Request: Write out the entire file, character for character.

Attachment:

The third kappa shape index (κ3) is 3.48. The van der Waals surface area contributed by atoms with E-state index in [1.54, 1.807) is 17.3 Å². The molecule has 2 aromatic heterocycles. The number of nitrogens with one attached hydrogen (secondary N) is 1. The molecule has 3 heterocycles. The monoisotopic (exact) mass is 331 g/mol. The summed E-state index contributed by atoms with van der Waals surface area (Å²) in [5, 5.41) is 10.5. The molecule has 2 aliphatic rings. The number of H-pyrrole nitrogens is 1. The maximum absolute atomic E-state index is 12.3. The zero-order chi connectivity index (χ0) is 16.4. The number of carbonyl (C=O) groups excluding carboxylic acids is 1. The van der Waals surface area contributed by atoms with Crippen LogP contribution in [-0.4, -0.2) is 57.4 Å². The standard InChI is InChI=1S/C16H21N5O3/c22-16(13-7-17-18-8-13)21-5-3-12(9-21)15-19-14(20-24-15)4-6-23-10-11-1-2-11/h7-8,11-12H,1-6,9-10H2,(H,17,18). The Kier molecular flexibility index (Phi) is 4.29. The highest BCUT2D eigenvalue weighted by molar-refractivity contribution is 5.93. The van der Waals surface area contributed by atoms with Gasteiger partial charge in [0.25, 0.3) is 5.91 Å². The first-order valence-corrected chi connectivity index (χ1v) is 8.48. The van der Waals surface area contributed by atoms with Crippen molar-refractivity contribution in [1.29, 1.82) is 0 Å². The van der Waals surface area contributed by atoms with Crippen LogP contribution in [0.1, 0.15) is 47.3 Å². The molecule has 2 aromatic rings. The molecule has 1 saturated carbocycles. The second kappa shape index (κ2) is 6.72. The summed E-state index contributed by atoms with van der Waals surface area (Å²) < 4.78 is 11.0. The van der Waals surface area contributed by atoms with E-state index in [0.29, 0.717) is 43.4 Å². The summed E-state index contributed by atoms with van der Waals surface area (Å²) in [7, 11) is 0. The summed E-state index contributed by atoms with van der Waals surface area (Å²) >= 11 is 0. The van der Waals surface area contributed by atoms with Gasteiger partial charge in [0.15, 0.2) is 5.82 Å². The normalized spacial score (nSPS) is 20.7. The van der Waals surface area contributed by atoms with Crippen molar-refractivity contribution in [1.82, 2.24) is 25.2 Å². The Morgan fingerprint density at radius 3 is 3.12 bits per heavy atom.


The third kappa shape index (κ3) is 3.48. The van der Waals surface area contributed by atoms with E-state index in [1.54, 1.807) is 17.3 Å². The molecule has 2 aromatic heterocycles. The number of nitrogens with one attached hydrogen (secondary N) is 1. The molecule has 3 heterocycles. The monoisotopic (exact) mass is 331 g/mol. The summed E-state index contributed by atoms with van der Waals surface area (Å²) in [5, 5.41) is 10.5. The molecule has 2 aliphatic rings. The number of H-pyrrole nitrogens is 1. The maximum absolute atomic E-state index is 12.3. The zero-order chi connectivity index (χ0) is 16.4. The number of carbonyl (C=O) groups excluding carboxylic acids is 1. The van der Waals surface area contributed by atoms with Crippen LogP contribution in [-0.4, -0.2) is 57.4 Å². The standard InChI is InChI=1S/C16H21N5O3/c22-16(13-7-17-18-8-13)21-5-3-12(9-21)15-19-14(20-24-15)4-6-23-10-11-1-2-11/h7-8,11-12H,1-6,9-10H2,(H,17,18). The Kier molecular flexibility index (Phi) is 4.29. The highest BCUT2D eigenvalue weighted by molar-refractivity contribution is 5.93. The van der Waals surface area contributed by atoms with Gasteiger partial charge in [0.25, 0.3) is 5.91 Å². The first-order valence-corrected chi connectivity index (χ1v) is 8.48. The van der Waals surface area contributed by atoms with Crippen molar-refractivity contribution in [1.29, 1.82) is 0 Å². The van der Waals surface area contributed by atoms with Crippen LogP contribution in [0.1, 0.15) is 47.3 Å². The molecule has 2 aromatic rings. The molecule has 1 saturated carbocycles. The second kappa shape index (κ2) is 6.72. The summed E-state index contributed by atoms with van der Waals surface area (Å²) < 4.78 is 11.0. The van der Waals surface area contributed by atoms with E-state index in [0.29, 0.717) is 43.4 Å². The summed E-state index contributed by atoms with van der Waals surface area (Å²) in [7, 11) is 0. The summed E-state index contributed by atoms with van der Waals surface area (Å²) >= 11 is 0. The van der Waals surface area contributed by atoms with Gasteiger partial charge in [0.15, 0.2) is 5.82 Å². The normalized spacial score (nSPS) is 20.7. The van der Waals surface area contributed by atoms with Crippen molar-refractivity contribution in [1.82, 2.24) is 25.2 Å². The Morgan fingerprint density at radius 3 is 3.12 bits per heavy atom.